Clothing that covers the entirety of your legs, face, and hands
ONCE YOU ARE READY, TAKE THE FOLLOWING STEPS:
Remove all sources of moisture from the affected room.
Seal the room that you are working in.
Cover the doors and windows with heavy plastic, and then hold that down with duct tape. You don’t want spores escaping into other parts of your home as you clean.
Gently spray the area you’ll be working with water.
This will prevent too many spores from becoming airborne as you clean.
Use a specialist black mold cleaner on a brush to scrub the area.
Be sure to scrub not just the area where the black mold is visible, but also the area around it. If in doubt as to how far the black mold has spread, clean the entire room (be careful as some cleaners contain bleach, which may cause discoloration).
Place all the items you have used in a heavy-duty garbage bag.
Duct tape up the top of the bag so that it is as airtight as possible.
Safely dispose of the garbage bag
If possible, take the bag out of the nearest exit (even if it is a window) rather than taking it through the entirety of your home. There’s always a chance that mold spores are on the outside of the bag, and you don’t want to track it into other rooms. Then, dispose of the bag immediately.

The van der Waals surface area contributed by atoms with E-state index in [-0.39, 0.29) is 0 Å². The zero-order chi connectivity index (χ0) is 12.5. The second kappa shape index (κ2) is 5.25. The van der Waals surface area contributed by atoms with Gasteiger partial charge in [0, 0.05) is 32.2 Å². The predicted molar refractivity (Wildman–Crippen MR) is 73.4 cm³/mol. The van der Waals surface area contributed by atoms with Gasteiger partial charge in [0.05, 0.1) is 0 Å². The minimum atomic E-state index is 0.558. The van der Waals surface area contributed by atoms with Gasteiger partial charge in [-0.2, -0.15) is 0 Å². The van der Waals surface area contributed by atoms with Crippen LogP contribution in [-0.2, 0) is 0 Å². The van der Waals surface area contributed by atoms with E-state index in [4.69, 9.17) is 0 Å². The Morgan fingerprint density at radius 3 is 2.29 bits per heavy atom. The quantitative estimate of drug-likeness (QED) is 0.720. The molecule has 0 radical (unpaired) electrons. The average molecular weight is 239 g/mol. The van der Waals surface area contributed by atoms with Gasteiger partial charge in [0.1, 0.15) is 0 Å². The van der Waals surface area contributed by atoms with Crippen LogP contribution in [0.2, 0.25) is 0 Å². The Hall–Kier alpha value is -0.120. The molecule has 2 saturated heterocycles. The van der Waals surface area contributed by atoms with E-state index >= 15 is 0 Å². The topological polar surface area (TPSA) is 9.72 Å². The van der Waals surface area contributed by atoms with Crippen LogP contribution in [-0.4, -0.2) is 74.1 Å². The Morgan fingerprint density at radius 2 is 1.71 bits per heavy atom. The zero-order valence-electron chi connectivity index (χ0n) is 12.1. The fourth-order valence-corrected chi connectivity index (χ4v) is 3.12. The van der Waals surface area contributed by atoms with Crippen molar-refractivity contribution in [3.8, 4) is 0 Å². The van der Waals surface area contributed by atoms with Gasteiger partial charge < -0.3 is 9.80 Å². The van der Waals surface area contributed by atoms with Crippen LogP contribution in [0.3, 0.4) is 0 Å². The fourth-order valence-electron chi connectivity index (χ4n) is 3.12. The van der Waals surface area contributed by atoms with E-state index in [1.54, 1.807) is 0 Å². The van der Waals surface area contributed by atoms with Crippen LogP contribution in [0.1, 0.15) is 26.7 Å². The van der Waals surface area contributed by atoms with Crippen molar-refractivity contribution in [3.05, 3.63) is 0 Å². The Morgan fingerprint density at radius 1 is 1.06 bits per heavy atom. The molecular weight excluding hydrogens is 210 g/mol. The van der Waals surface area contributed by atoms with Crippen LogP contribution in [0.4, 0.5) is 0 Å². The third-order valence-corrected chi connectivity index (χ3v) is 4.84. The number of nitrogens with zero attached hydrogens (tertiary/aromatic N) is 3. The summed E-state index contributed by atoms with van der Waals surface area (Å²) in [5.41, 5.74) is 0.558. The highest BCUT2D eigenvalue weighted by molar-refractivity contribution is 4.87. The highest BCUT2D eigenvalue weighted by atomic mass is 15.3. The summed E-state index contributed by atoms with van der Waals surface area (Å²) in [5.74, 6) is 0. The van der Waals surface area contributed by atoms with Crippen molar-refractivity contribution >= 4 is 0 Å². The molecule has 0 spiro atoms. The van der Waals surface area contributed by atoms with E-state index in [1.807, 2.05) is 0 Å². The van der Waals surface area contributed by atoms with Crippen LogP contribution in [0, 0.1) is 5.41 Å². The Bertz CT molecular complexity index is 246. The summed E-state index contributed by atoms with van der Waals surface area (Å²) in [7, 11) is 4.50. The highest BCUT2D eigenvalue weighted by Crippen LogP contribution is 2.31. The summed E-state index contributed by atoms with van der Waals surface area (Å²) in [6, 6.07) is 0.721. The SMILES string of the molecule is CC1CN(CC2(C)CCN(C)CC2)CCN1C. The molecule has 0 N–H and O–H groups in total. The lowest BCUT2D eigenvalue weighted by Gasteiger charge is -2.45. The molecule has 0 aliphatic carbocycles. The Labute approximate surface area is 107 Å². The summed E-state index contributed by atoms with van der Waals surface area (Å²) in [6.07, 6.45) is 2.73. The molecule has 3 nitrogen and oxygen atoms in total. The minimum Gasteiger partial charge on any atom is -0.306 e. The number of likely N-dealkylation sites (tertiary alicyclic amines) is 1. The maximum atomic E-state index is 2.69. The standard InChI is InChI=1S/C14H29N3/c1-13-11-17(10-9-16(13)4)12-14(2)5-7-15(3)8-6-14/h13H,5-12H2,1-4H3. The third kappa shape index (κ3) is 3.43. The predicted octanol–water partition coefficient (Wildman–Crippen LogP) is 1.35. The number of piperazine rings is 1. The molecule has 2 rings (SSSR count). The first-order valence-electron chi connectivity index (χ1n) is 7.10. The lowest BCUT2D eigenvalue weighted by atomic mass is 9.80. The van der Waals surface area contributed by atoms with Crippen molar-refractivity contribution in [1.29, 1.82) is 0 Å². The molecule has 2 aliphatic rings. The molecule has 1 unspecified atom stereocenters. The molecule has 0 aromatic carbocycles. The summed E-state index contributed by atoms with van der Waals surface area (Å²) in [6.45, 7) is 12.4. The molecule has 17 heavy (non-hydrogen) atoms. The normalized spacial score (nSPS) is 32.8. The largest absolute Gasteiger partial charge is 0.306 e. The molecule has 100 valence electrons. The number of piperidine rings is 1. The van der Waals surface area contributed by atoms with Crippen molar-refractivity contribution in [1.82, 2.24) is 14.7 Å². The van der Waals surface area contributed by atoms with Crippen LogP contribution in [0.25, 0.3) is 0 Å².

You may also need to check back in on the site of the black mold and repeat the process. If you haven’t removed 100% of the mold, then it will spread again. This may be a multi-step process.
Of course, if the above sounds like too much work or if you have concerns that you won’t be able to do a thorough enough job, then you can hire a professional to do the job.
For full mold remediation by a professional, you are likely to spend between $500 and $6,000, depending on how far the mold has spread. If it has entered a duct, for example, your entire home may require cleaning. If in doubt, it’s best to call a professional and get a quote.
Black mold is not inherently worse than any other form of mold. It has a worse reputation, although there is no conclusive evidence to show that it causes health issues in either greater numbers, or to a greater degree than any other form of mold. Repeated studies from the Institute of Medicine and the CDC have found no evidence to suggest that black mold is inherently dangerous.
That is not to say that it’s good to have black mold in your home. The speed with which black mold spreads, combined with its unsightly presence, means that it should be a priority to get rid of. You should also address any issues of moisture or dampness that helped it to grow.